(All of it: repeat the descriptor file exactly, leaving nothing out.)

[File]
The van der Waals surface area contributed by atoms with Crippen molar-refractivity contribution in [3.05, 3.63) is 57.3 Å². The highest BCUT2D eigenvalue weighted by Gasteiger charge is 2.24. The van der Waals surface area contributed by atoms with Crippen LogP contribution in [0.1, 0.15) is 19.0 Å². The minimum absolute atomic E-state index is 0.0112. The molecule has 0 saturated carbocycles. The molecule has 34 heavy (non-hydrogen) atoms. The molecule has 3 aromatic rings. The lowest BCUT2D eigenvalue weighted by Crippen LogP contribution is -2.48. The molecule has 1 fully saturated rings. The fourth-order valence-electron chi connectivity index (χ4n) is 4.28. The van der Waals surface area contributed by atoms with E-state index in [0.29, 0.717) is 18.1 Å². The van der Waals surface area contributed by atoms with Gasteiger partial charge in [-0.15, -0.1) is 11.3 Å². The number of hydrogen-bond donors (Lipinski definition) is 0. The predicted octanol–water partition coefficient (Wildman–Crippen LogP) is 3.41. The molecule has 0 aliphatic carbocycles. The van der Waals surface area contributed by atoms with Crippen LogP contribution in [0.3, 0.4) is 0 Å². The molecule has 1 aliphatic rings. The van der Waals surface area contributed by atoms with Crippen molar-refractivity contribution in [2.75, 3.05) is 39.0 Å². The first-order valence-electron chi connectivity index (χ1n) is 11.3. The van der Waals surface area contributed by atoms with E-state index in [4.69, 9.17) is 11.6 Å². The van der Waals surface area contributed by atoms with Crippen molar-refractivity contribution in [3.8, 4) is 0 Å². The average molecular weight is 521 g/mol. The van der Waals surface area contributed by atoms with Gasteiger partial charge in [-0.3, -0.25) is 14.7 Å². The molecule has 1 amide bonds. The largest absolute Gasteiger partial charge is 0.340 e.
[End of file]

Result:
The van der Waals surface area contributed by atoms with Crippen molar-refractivity contribution in [3.05, 3.63) is 57.3 Å². The highest BCUT2D eigenvalue weighted by Gasteiger charge is 2.24. The van der Waals surface area contributed by atoms with Crippen LogP contribution in [0.1, 0.15) is 19.0 Å². The minimum absolute atomic E-state index is 0.0112. The molecule has 0 saturated carbocycles. The molecule has 34 heavy (non-hydrogen) atoms. The molecule has 3 aromatic rings. The lowest BCUT2D eigenvalue weighted by Crippen LogP contribution is -2.48. The molecule has 1 fully saturated rings. The fourth-order valence-electron chi connectivity index (χ4n) is 4.28. The van der Waals surface area contributed by atoms with E-state index in [0.29, 0.717) is 18.1 Å². The van der Waals surface area contributed by atoms with Gasteiger partial charge in [-0.15, -0.1) is 11.3 Å². The number of hydrogen-bond donors (Lipinski definition) is 0. The predicted octanol–water partition coefficient (Wildman–Crippen LogP) is 3.41. The molecule has 0 aliphatic carbocycles. The van der Waals surface area contributed by atoms with Crippen LogP contribution in [0.3, 0.4) is 0 Å². The molecule has 1 aliphatic rings. The van der Waals surface area contributed by atoms with Crippen molar-refractivity contribution in [2.75, 3.05) is 39.0 Å². The first-order valence-electron chi connectivity index (χ1n) is 11.3. The van der Waals surface area contributed by atoms with E-state index in [4.69, 9.17) is 11.6 Å². The van der Waals surface area contributed by atoms with Crippen molar-refractivity contribution in [3.8, 4) is 0 Å². The average molecular weight is 521 g/mol. The van der Waals surface area contributed by atoms with Gasteiger partial charge in [-0.3, -0.25) is 14.7 Å². The molecule has 1 amide bonds. The largest absolute Gasteiger partial charge is 0.340 e.